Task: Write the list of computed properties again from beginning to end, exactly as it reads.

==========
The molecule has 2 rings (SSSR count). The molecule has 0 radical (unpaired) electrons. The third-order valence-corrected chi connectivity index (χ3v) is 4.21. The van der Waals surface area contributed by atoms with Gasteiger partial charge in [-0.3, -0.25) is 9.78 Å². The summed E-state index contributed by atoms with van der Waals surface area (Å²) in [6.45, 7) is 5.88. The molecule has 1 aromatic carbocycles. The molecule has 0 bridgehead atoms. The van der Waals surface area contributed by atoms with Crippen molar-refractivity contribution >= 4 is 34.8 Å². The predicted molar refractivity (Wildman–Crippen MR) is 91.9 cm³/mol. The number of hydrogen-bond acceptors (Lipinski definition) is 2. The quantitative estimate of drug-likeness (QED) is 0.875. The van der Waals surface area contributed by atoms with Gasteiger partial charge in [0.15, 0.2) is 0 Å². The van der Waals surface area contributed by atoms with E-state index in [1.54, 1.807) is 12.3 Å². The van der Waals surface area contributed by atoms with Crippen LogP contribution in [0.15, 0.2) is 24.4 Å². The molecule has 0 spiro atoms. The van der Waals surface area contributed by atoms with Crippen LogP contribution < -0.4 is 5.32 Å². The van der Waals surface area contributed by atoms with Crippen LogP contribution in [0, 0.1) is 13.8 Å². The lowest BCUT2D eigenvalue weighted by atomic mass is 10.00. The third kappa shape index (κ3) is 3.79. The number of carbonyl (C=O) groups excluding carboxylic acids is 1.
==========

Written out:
The molecule has 2 rings (SSSR count). The molecule has 0 radical (unpaired) electrons. The third-order valence-corrected chi connectivity index (χ3v) is 4.21. The van der Waals surface area contributed by atoms with Gasteiger partial charge in [-0.3, -0.25) is 9.78 Å². The summed E-state index contributed by atoms with van der Waals surface area (Å²) in [6.45, 7) is 5.88. The molecule has 1 aromatic carbocycles. The molecule has 0 bridgehead atoms. The van der Waals surface area contributed by atoms with Crippen molar-refractivity contribution >= 4 is 34.8 Å². The predicted molar refractivity (Wildman–Crippen MR) is 91.9 cm³/mol. The number of hydrogen-bond acceptors (Lipinski definition) is 2. The quantitative estimate of drug-likeness (QED) is 0.875. The van der Waals surface area contributed by atoms with Gasteiger partial charge in [0.15, 0.2) is 0 Å². The van der Waals surface area contributed by atoms with E-state index in [1.54, 1.807) is 12.3 Å². The van der Waals surface area contributed by atoms with Crippen LogP contribution in [0.15, 0.2) is 24.4 Å². The molecule has 0 spiro atoms. The van der Waals surface area contributed by atoms with Crippen LogP contribution < -0.4 is 5.32 Å². The van der Waals surface area contributed by atoms with Crippen LogP contribution in [0, 0.1) is 13.8 Å². The lowest BCUT2D eigenvalue weighted by atomic mass is 10.00. The third kappa shape index (κ3) is 3.79. The number of carbonyl (C=O) groups excluding carboxylic acids is 1.